Appellate Court Remands Plaintiff’s Terminating Sanctions for the Second Time: eDiscovery Case Law

In Winecup Gamble, Inc. v. Gordon Ranch LP, No. 20-16411 (9th Cir. June 17, 2021), the Ninth Circuit Court of Appeals ruled that the Nevada district court erred in imposing terminating sanctions against the plaintiff (counter-defendant-appellant) for Rule 37(e) sanctions and reversed the ruling, vacated the judgment, and remanded for further proceedings before a different judge “[b]ecause the district court has now twice erroneously issued pretrial orders terminating the case”.

Case Background

In this case, the defendant attempted to purchase property located in northern Nevada from the plaintiff in 2016 and, when the sale fell through, both parties filed suit over the defendant’s $5 million earnest money deposit pursuant to the terms of the parties’ purchase and sale agreement.  The defendant filed a motion for judgment on the pleadings and the plaintiff filed its motion for summary judgment. The district court granted the motion for terminating sanctions against the plaintiff on the pleadings in 2017, thus denying the motion for summary judgment without considering the merits of that motion; it also found that neither party was entitled to an award of attorneys’ fees.  However, the Ninth Circuit vacated and remanded the judgment in January 2019, stating: “After reviewing this agreement and amendment, we disagree with the district court. Reading the parties’ agreement as a whole, it is reasonably susceptible to more than one interpretation.”


Then, the defendant moved for sanctions against Plaintiff alleging that its agent (Clay Worden, who performed most of the negotiations for Plaintiff in reaching the agreement and amendment generating numerous emails and text messages) spoliated ESI, and the District Court ruled that “the evidence shows that the ESI was deleted after a duty arose to preserve it” and that “[g]iven the nature of the lost ESI, the Court finds that it must give the harshest sanction of a case dispositive ruling. A presumption that the lost information was unfavorable to Plaintiff or an adverse jury instruction would not sufficiently cure Defendant’s prejudice.”  So, the District court dismissed the plaintiff’s complaint and entered terminating sanctions against the plaintiff in the form of judgment in favor of the defendant on its counterclaim, ruling that “Defendant shall receive the return of its five million dollar earnest money with interest.”  The plaintiff appealed.

Appellate Court’s Ruling

In reviewing the District Court ruling, the Ninth Circuit Court stated: “Under the standards set forth in Rule 37(e), the district court erred in imposing case-terminating discovery sanctions against Winecup…There is no evidence that Clay Worden, Winecup’s accountant and chief negotiator, knew that his emails were lost until discovery commenced in 2019. Worden’s ESI was managed by the IT department at his independent accounting firm. At Worden’s deposition, he explained that although he alerted his IT department of the preservation order in 2017, the instruction was not followed (for unknown reasons), and the documents therefore could not be recovered. The record, in short, does not support the conclusion that Worden, let alone Winecup, ‘acted with the intent to deprive’ Gordon Ranch of any ESI.”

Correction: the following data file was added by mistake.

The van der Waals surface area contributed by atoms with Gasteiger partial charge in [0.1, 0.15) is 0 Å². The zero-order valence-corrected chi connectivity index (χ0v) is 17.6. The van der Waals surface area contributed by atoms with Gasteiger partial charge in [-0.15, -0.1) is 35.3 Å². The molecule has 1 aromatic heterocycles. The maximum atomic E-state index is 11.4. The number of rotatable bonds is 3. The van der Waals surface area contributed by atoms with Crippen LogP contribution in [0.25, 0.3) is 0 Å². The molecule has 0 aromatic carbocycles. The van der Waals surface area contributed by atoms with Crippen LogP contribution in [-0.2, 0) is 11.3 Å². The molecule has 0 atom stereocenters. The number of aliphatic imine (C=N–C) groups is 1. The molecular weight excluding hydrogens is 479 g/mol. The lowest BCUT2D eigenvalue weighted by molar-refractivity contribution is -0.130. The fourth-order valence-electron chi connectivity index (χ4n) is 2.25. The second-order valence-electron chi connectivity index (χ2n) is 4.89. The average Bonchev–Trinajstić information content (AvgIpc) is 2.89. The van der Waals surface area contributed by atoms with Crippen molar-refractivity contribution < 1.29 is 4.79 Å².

Continuing, the Ninth Circuit Court stated: “Moreover, the Advisory Committee Notes emphasize that the ‘remedy should fit the wrong,’ and the importance of the purportedly lost ESI is not entirely clear…Winecup represents that all of Worden’s relevant ESI has been produced through other sources, and several individuals testified that there would be few, if any, relevant text communications. Winecup has also represented that Worden’s accounting work papers are not ‘lost’ but rather have not been produced because they are irrelevant and unresponsive to Gordon Ranch’s subpoena request… Upon remand, we instruct the Chief Judge of the District of Nevada to assign this case to a different judge for further proceedings. Because the district court has now twice erroneously issued pretrial orders terminating the case…reassignment is appropriate to preserve the appearance of justice”.


So, what do you think?  Does it seem impossible to obtain terminating sanctions for spoliation of evidence these days?  Please share any comments you might have or if you’d like to know more about a particular topic.

Case opinion link courtesy of eDiscovery Assistant, an Affinity partner of eDiscovery Today.

Disclaimer: The views represented herein are exclusively the views of the author, and do not necessarily represent the views held by my employer, my partners or my clients. eDiscovery Today is made available solely for educational purposes to provide general information about general eDiscovery principles and not to provide specific legal advice applicable to any particular circumstance. eDiscovery Today should not be used as a substitute for competent legal advice from a lawyer you have retained and who has agreed to represent you.


  1. Wow. Based on the ruling and commentary by the Appeals Court, there may be a need for a “FRCP Training for Judges” course here. Major lapses by the District Court judge, for sure. Once, shame on the judge; twice, the judge is outta here!

    Aaron Taylor

Leave a Reply